Colts veterans play waiting game
The red jersey is gone, and Ahmad Bradshaw hopes that means a green light. For Reggie Wayne and Robert Mathis, however, caution still rules the day.
As the Colts head into their most meaningful preseason game, a nationally televised dress rehearsal Saturday night against the New Orleans Saints in Lucas Oil Stadium, it remains to be seen if these key veterans will be unleashed of if they will remain under wraps.
None have played in the first two preseason games, and are unlikely to play in the finale Thursday night in Cincinnati, a night expected to belong to the reserves.
Wayne (knee) and Bradshaw (neck) both are coming back from major surgeries, while Mathis will miss the first four games while serving an NFL suspension for testing positive for a PED.
Coach Chuck Pagano hasn’t revealed his plans, saying Wayne “might” play Saturday night but that it will be a “game-time decision.”
GM Ryan Grigson concurred with the coach’s conservative approach.
“We haven’t gotten to that point yet to where we’ve made a decision on that,” he said. “Reggie is the least of our worries. It really hasn’t come up all that often. We know that Reggie’s going to be ready when we need to call on him.”
Wayne may have nothing to prove from a body of work standpoint, but the 35-year-old wide receiver would welcome the opportunity to test out his body in a competitive environment – something he made clear early in training camp.
“I really don’t want my first tackle to be in a regular-season game,” he said. “I’d rather kind of get it out of the way. When that happens, I don’t know. I really don’t know what the coaches have planned for me. I don’t know how many snaps I need. I do understand that I do love the game of football and I want to play. I want to be out there.
“I want to be with my teammates. As far as the preseason, we’ll just play it by ear and see what they have in store for me. I’m truly going to take precaution but I do not want my first tackle, my first collision, to be a regular season game.”
While Mathis waits in the background, 2013 first-round pick Bjoern Werner has started both games at the rush linebacker position while also taking the lion’s share of the practice reps with the first unit.
Mathis, 33, is coming off the best season of his career with an NFL-best 19.5 sacks and is physically sound, so there is more certainty about what to expect when he is scheduled to return Oct. 5 against Baltimore.
“Do I ever question if Robert Mathis knows how to play this game? No. Has he done it at a high level for many years? Yes,” Grigson said. “It’s kind of trying to find a fine line to where you want him to be game-ready but, at the same time, game-ready for what? He’s not going to be there the first four games. So we’ve just got to be smart.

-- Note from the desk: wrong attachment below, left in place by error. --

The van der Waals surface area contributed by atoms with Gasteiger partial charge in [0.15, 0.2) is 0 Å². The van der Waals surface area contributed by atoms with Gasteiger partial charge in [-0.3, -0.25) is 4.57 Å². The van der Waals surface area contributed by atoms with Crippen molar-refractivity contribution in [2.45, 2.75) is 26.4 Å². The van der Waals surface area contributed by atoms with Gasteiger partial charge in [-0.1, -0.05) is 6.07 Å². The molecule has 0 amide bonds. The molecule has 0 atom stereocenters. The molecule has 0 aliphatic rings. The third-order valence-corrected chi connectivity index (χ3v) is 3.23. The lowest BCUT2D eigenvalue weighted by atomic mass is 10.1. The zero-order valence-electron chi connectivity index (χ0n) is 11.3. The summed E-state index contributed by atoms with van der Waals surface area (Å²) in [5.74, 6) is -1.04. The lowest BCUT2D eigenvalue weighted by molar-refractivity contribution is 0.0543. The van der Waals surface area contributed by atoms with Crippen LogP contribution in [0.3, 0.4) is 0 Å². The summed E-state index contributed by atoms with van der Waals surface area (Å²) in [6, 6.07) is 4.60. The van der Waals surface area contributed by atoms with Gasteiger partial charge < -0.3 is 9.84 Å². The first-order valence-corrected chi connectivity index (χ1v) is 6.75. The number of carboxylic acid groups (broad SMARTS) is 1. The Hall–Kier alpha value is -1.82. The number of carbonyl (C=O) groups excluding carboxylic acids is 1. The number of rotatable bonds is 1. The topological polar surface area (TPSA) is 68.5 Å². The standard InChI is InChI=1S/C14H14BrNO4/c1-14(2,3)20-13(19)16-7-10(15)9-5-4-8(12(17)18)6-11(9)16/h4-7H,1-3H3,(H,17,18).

“We know that a guy like Robert Mathis on his own, he’s going to be getting ready. He’s going to be taking mental reps in his mind. He’s going to be dreaming about playing. He loves this game. So he’s another one that you just kind of don’t worry about.”
Mathis is the last player to complain, and has quietly accepted his relative inactivity.
“Whenever my number is called, I’ll answer the bell,” he said. “I’m not going to sit here and say I don’t need (to play) because we all need to sharpen our tools. Being a soldier and just answering the bell when needed. … I just have to stay on top of the details and just control what I can.”
Bradshaw’s situation is a little more dicey. The veteran is trying to revive his career after having two vertebrae in his neck fused. Though he has consistently maintained he feels stronger and more physically sound than before the surgery, Bradshaw also understands he won’t really know until he mixes it up with opposing defenders.
His former Giants teammate David Wilson, who had a similar neck surgery during the offseason, was forced to retire a few weeks ago after taking a hit in practice that aggravated his condition. Current Colts teammate Delano Howell is facing the possibility of a prolonged absence with the return of a neck problem that landed him on injured reserve the final five games of last season.
The Colts had Bradshaw wear the red “no-contact” jersey in practice the final week of training camp at Anderson University, but not once the team returned to its West 56th Street practice facility.
“I don’t feel like I need to (play Saturday night), but I want to,” he said. “There’s just something about getting out there and feeling the pace of the game and just getting back with the guys letting them know I still have it, can make plays and help this team.”
Bradshaw said he considered retirement after the incident last year when he took a hit in the San Francisco game that left him temporarily stunned, with pain shooting down both arms and legs. Not only did he return to the game, he wound up with 95 yards in that Week 3 win, the highest rushing total by a Colts back last season.
After undergoing the surgery and the rehab, however, Bradshaw is ready to return to the field.
“It’s just my nature to be hard-headed, I guess,” he said. “I’ll just play the game as it comes. I don’t expect to get hit and I don’t expect to get tackled, but that’s the nature of the game. That’s the nature of my position. Like I said, I think I’m ready for anything right now.”
The same is true of Wayne and Mathis. They are ready, and waiting.